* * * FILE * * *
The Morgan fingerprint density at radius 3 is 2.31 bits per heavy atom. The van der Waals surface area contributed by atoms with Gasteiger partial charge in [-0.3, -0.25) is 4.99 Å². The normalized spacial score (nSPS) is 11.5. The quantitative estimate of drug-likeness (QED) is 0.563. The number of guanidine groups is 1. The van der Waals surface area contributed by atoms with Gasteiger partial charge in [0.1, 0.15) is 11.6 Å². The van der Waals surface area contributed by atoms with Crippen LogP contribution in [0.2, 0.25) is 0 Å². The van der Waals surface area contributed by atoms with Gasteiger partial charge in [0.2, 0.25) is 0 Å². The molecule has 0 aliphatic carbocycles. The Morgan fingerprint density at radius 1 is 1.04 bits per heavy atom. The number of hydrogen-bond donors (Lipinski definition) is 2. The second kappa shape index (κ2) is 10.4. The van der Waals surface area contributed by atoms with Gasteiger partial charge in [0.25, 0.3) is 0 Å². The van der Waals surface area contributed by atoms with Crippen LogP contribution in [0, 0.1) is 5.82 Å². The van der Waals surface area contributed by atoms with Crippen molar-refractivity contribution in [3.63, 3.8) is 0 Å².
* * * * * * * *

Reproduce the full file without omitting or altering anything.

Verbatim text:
The Morgan fingerprint density at radius 3 is 2.31 bits per heavy atom. The van der Waals surface area contributed by atoms with Gasteiger partial charge in [-0.3, -0.25) is 4.99 Å². The normalized spacial score (nSPS) is 11.5. The quantitative estimate of drug-likeness (QED) is 0.563. The number of guanidine groups is 1. The van der Waals surface area contributed by atoms with Gasteiger partial charge in [0.1, 0.15) is 11.6 Å². The van der Waals surface area contributed by atoms with Crippen LogP contribution in [0.2, 0.25) is 0 Å². The van der Waals surface area contributed by atoms with Gasteiger partial charge in [0.2, 0.25) is 0 Å². The molecule has 0 aliphatic carbocycles. The Morgan fingerprint density at radius 1 is 1.04 bits per heavy atom. The number of hydrogen-bond donors (Lipinski definition) is 2. The second kappa shape index (κ2) is 10.4. The van der Waals surface area contributed by atoms with Gasteiger partial charge in [0.25, 0.3) is 0 Å². The van der Waals surface area contributed by atoms with Crippen LogP contribution in [0, 0.1) is 5.82 Å². The van der Waals surface area contributed by atoms with Crippen molar-refractivity contribution in [3.63, 3.8) is 0 Å².